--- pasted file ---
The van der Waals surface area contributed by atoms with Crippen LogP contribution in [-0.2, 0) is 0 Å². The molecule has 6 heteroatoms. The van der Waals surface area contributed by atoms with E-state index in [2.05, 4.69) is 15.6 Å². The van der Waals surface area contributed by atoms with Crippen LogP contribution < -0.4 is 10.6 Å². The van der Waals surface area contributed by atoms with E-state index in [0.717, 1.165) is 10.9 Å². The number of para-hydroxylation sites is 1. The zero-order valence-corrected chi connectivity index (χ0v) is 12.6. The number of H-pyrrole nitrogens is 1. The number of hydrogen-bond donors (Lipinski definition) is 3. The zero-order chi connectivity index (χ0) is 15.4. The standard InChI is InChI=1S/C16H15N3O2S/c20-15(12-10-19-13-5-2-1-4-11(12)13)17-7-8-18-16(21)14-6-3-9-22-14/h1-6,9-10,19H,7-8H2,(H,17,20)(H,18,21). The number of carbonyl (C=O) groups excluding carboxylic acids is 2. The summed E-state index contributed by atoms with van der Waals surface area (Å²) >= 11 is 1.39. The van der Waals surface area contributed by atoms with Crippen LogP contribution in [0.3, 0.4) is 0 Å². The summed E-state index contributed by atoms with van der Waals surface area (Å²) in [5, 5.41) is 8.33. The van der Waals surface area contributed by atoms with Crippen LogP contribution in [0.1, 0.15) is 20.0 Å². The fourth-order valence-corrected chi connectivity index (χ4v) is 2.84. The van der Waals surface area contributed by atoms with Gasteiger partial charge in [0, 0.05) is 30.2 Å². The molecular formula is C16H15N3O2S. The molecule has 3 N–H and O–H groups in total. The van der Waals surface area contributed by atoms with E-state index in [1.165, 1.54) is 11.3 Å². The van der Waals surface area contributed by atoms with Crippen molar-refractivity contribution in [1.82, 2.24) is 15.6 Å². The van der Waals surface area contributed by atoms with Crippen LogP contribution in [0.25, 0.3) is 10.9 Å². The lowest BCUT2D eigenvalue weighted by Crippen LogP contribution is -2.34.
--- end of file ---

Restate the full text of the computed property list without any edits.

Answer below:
The van der Waals surface area contributed by atoms with Crippen LogP contribution in [-0.2, 0) is 0 Å². The molecule has 6 heteroatoms. The van der Waals surface area contributed by atoms with E-state index in [2.05, 4.69) is 15.6 Å². The van der Waals surface area contributed by atoms with Crippen LogP contribution < -0.4 is 10.6 Å². The van der Waals surface area contributed by atoms with E-state index in [0.717, 1.165) is 10.9 Å². The number of para-hydroxylation sites is 1. The zero-order valence-corrected chi connectivity index (χ0v) is 12.6. The number of H-pyrrole nitrogens is 1. The number of hydrogen-bond donors (Lipinski definition) is 3. The zero-order chi connectivity index (χ0) is 15.4. The standard InChI is InChI=1S/C16H15N3O2S/c20-15(12-10-19-13-5-2-1-4-11(12)13)17-7-8-18-16(21)14-6-3-9-22-14/h1-6,9-10,19H,7-8H2,(H,17,20)(H,18,21). The number of carbonyl (C=O) groups excluding carboxylic acids is 2. The summed E-state index contributed by atoms with van der Waals surface area (Å²) >= 11 is 1.39. The van der Waals surface area contributed by atoms with Crippen LogP contribution in [0.3, 0.4) is 0 Å². The summed E-state index contributed by atoms with van der Waals surface area (Å²) in [5, 5.41) is 8.33. The van der Waals surface area contributed by atoms with Crippen LogP contribution in [0.1, 0.15) is 20.0 Å². The fourth-order valence-corrected chi connectivity index (χ4v) is 2.84. The van der Waals surface area contributed by atoms with Gasteiger partial charge in [0, 0.05) is 30.2 Å². The molecular formula is C16H15N3O2S. The molecule has 3 N–H and O–H groups in total. The van der Waals surface area contributed by atoms with E-state index in [1.165, 1.54) is 11.3 Å². The van der Waals surface area contributed by atoms with Crippen molar-refractivity contribution in [1.82, 2.24) is 15.6 Å². The van der Waals surface area contributed by atoms with Crippen LogP contribution in [0.25, 0.3) is 10.9 Å². The lowest BCUT2D eigenvalue weighted by Crippen LogP contribution is -2.34.